It's Susan Murphy's (Reese Witherspoon) wedding day and she is about to marry up-and-coming Modesto news anchor, Dexter Dietl (Paul Rudd). During the preparations, Susan and Dexter have a moment alone and Dexter confesses that they are not going to Paris for their honeymoon. Dexter has a chance for a job in Fresno, which could be his stepping stone to a larger market. Susan is disappointed, but as part of "Team Dietl," she'll accept the change in plans.
Dexter heads back to the church. Meanwhile, a meteor crashes nearby and Susan is irradiated. At the altar, she begins to glow green and grow. And grow, crashing through the ceiling of the church.
The men in the black helicopters are not far behind. Susan is captured and taken to a secret facility where she meets other "monsters": a blob (Seth Rogen), a mad scientist who is a cockroach (Hugh Laurie), the "missing link" (Will Arnett), and Insectasaurus--a giant caterpillar. And their guard, General W.R. Monger (Kiefer Sutherland), gruff and officious. There is no hope of escape; no hope of returning to "normal"--which is what Susan desperately wants.
Meanwhile, an alien is trying to recover the mysterious substance from the meteor that made Susan big. Gallaxhar (Rainn Wilson) at first sends down his evil robot to do his dirty work. General Monger realizes this job requires the talents of his "monsters" and takes them to the fight, which happens to be on the Bayshore Freeway (Highway 101), just south of Candlestick Park.
The ensuing fight takes place all over San Francisco, including a scene where the Golden Gate Bridge is demolished. Eventually, the alien robot is also destroyed. As a reward, Susan and her new friends are allowed to visit her family in Modesto, where she learns a few things about Dexter.
Meanwhile, Gallaxhar decides to retrieve the substance himself--which means he has to kidnap Susan. And so he does. However, her friends decide they have to rescue her. General Monger drops them off on the spaceship and promises to return.
Gallaxhar is using the substance to make clones of himself so he can take over the Earth. So our brave "monsters" not only have to rescue Susan, but also thwart Gallaxhar's plan.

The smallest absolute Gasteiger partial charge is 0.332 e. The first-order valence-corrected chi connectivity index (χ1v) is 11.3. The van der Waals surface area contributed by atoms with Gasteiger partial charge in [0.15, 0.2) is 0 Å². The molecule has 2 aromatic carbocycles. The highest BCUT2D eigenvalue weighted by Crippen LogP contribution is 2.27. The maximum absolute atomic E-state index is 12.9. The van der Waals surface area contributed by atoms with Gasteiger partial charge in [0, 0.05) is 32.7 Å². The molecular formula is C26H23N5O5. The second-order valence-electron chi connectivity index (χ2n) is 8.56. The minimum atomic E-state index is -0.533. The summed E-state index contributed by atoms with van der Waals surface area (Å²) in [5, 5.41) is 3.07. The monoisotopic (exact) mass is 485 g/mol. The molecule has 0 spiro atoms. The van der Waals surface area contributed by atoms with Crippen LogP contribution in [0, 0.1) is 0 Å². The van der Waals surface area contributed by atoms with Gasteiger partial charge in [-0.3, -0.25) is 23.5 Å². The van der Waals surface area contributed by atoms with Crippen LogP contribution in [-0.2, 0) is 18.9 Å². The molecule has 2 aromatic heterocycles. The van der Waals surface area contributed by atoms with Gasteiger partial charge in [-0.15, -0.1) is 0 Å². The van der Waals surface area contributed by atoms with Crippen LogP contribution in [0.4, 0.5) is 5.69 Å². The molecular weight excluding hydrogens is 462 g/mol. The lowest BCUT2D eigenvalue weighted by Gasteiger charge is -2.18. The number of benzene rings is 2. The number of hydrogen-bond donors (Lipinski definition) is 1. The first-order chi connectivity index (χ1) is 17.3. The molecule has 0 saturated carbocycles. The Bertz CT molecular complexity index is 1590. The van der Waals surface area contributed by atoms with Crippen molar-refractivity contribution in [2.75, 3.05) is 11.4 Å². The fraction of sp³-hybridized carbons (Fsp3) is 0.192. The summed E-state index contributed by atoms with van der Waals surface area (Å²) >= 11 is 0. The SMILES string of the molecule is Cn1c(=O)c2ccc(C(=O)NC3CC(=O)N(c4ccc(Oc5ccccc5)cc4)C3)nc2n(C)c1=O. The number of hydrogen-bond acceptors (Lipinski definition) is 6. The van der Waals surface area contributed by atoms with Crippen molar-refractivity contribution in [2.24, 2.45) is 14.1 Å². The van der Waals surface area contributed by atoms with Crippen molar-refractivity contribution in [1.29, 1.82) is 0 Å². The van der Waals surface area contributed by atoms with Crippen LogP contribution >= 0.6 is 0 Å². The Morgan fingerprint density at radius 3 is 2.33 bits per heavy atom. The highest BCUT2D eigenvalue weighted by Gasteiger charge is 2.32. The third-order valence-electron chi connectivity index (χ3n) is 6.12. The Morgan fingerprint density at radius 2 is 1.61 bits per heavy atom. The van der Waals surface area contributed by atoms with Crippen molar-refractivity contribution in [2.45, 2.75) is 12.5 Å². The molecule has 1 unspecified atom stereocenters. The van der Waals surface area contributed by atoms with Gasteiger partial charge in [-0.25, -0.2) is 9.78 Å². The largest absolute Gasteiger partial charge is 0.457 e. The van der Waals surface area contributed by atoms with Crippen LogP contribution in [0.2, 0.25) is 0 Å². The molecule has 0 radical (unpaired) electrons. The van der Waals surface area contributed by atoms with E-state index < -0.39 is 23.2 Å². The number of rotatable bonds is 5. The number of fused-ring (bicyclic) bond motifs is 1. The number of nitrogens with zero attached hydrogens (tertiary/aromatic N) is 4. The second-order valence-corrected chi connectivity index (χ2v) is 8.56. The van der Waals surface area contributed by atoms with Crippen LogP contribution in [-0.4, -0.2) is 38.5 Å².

Hubs and I paid an extra $3.00 to watch this movie in 3D. The effects were pretty awesome: the movie starts with a guy playing with a paddle ball that had me ducking in my seat. And the writers pay homage to several B-monster movies, including the aforementioned scene at the Golden Gate Bridge.
The attention to detail is amazing. Strands of hair and fur move, the backgrounds are realistic, including just the right amount of fog on the Bayshore Freeway, the buildings in downtown San Francisco, the streets of Modesto. The story is okay: believe in yourself, don't judge people by their appearances (even generals).
But this is not a story for younger kids. One toddler spent the entire time crying (and mom was trying to explain that they couldn't leave older brother, who was enjoying the movie, alone). I'm not sure if younger children would handle the 2D version better. I discussed this with my sister-in-law who has a five-year-old and a 2.5-year old. The five-y.o. would probably enjoy it, especially in 2D, because he loves Shrek and Monsters Inc. The 2.5-y.o. wouldn't be able to sit still for it. Some children will be scared by this.
For a DreamWorks movie, it wasn't bad. For once, the actors personalities didn't overwhelm the animated characters. And the storyline wasn't completely left behind for the special effects.
On the March Hare scale: 3.5 out of 5 Golden Tickets
(crossposted on The Mad Tea Party)